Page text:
Ferrets are those furry cousins of the weasel that have recently gained popularity as domestic pets. An estimated half-a-million households in the U.S. report keeping domestic ferrets. But before you’re won over by those cute, black ferret eyes, there are a few things you should know about keeping ferrets as pets to decide if it’s right for you.
Unlike dogs and cats, most ferrets have a cage as their domestic home. However, ferrets are curious by nature and should not be kept in their cage at all times. This means they’ll need a little space to get out and explore, which will require your watchful eye for their safety. You’ll need to do some “ferret-proofing,” as these little guys are incredibly good at getting into small spaces and putting their paws where they shouldn’t be!
Make sure the undersides of appliances and pieces of furniture are blocked off to prevent ferrets from crawling up inside of them. You’ll also need to block tiny spaces like the cracks under doors and spaces around air ducts.
Most ferret owners have had a run-in or two with their pets’ sharp teeth, as ferrets have a habit of biting when they’re startled, excited or handled incorrectly. Of course, as you and your ferret get to know one another the chances for biting are diminished, but households with children in particular should be aware of this ahead of time.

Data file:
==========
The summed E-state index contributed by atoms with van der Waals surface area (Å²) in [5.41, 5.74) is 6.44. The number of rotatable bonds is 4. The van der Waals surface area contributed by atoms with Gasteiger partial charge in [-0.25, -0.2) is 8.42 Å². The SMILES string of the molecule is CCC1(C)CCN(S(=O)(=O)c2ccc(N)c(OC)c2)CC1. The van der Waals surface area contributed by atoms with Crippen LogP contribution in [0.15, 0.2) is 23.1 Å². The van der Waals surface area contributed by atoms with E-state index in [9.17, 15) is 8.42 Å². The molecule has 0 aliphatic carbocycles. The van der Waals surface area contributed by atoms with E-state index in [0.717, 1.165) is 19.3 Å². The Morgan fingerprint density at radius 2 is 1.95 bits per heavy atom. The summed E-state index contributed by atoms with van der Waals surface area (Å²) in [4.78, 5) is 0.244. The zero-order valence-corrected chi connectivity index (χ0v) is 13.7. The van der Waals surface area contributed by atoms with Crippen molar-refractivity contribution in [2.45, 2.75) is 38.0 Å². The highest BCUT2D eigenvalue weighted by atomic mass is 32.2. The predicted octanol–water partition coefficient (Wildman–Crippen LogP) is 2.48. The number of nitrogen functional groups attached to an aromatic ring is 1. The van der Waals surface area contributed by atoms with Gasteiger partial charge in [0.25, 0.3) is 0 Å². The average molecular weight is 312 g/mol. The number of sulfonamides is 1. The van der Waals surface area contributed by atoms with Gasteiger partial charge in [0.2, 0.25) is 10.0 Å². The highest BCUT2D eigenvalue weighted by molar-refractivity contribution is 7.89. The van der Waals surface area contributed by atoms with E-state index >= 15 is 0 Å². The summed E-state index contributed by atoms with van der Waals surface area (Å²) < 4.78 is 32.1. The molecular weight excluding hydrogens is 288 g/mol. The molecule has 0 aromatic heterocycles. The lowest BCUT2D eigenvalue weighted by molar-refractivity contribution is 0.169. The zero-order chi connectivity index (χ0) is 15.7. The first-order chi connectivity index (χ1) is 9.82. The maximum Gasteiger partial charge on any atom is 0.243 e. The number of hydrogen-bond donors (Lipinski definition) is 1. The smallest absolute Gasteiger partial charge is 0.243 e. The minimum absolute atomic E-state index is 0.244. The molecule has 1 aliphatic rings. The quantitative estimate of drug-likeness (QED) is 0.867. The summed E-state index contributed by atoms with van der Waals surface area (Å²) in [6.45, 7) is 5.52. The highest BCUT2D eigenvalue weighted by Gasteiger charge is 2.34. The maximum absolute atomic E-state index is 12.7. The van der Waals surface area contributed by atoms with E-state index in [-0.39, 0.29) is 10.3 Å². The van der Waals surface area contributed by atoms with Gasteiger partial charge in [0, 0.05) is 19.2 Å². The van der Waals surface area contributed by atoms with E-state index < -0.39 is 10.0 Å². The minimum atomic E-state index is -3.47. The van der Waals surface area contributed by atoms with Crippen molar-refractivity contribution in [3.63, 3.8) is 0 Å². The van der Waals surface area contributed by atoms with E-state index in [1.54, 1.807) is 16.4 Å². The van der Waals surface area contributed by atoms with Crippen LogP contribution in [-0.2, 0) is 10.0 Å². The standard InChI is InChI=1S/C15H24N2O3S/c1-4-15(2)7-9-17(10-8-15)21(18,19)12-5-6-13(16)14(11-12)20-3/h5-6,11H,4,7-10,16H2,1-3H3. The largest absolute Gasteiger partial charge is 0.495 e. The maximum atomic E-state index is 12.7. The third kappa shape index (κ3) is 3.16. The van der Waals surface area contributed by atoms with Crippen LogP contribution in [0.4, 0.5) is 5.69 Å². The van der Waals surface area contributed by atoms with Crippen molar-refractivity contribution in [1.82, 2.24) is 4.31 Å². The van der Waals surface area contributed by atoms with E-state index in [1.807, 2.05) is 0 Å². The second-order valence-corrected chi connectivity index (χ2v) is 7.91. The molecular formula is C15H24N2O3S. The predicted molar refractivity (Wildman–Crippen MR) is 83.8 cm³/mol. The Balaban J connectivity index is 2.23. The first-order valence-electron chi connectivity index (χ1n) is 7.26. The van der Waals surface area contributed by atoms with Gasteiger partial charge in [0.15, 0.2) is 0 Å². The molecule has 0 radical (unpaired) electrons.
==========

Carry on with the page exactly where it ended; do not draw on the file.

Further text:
Ferrets have a distinctive scent that comes from the musk glands concentrated on their face and all over their body. While some people aren’t bothered by it, others find it undesirable. Spaying and neutering your ferret will greatly help reduce his or her natural scent, as will keeping their cage and litterbox clean. Choose a cage made of plastic or metal instead of wood, which can absorb odors. You should also routinely clean your ferret’s ears and feet, but be advised that completely bathing ferrets frequently is not recommended. It depletes the skin’s natural oils, which only causes the skin to produce more oils and more scent.
As with any pet, when getting a ferret you should be prepared to care for it for life. Ferret overpopulation is a problem due to owners abandoning their pet after the novelty wears off. If you’re still unsure whether a ferret is right for you, consult with a trusted vet or reach out to your local Humane Society, which often acts as a shelter for abandoned ferrets that you can meet and spend time with.